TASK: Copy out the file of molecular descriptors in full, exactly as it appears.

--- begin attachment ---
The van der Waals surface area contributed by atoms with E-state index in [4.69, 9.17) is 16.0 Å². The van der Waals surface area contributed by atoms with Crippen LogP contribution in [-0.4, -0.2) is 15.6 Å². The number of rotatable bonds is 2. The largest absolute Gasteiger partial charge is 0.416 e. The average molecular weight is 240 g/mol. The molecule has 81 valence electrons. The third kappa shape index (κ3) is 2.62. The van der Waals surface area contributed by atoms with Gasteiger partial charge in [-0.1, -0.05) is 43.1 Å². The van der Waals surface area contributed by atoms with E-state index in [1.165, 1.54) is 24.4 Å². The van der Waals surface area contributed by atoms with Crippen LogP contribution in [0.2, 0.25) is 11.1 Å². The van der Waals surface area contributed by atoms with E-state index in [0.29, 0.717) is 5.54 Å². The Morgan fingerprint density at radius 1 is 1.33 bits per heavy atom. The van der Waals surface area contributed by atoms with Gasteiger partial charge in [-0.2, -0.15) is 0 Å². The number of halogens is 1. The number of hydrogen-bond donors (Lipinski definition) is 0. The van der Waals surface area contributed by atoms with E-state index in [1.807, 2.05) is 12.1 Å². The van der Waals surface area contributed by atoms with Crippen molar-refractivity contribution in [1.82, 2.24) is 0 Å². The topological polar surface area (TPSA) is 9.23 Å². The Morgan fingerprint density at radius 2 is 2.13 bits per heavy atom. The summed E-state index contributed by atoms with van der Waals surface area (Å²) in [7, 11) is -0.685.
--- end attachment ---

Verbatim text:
The van der Waals surface area contributed by atoms with E-state index in [4.69, 9.17) is 16.0 Å². The van der Waals surface area contributed by atoms with Crippen LogP contribution in [-0.4, -0.2) is 15.6 Å². The number of rotatable bonds is 2. The largest absolute Gasteiger partial charge is 0.416 e. The average molecular weight is 240 g/mol. The molecule has 81 valence electrons. The third kappa shape index (κ3) is 2.62. The van der Waals surface area contributed by atoms with Gasteiger partial charge in [-0.1, -0.05) is 43.1 Å². The van der Waals surface area contributed by atoms with E-state index in [1.165, 1.54) is 24.4 Å². The van der Waals surface area contributed by atoms with Crippen LogP contribution in [0.2, 0.25) is 11.1 Å². The van der Waals surface area contributed by atoms with E-state index in [0.29, 0.717) is 5.54 Å². The Morgan fingerprint density at radius 1 is 1.33 bits per heavy atom. The van der Waals surface area contributed by atoms with Gasteiger partial charge in [-0.2, -0.15) is 0 Å². The number of halogens is 1. The number of hydrogen-bond donors (Lipinski definition) is 0. The van der Waals surface area contributed by atoms with E-state index in [1.807, 2.05) is 12.1 Å². The van der Waals surface area contributed by atoms with Crippen molar-refractivity contribution in [1.82, 2.24) is 0 Å². The topological polar surface area (TPSA) is 9.23 Å². The Morgan fingerprint density at radius 2 is 2.13 bits per heavy atom. The summed E-state index contributed by atoms with van der Waals surface area (Å²) in [7, 11) is -0.685.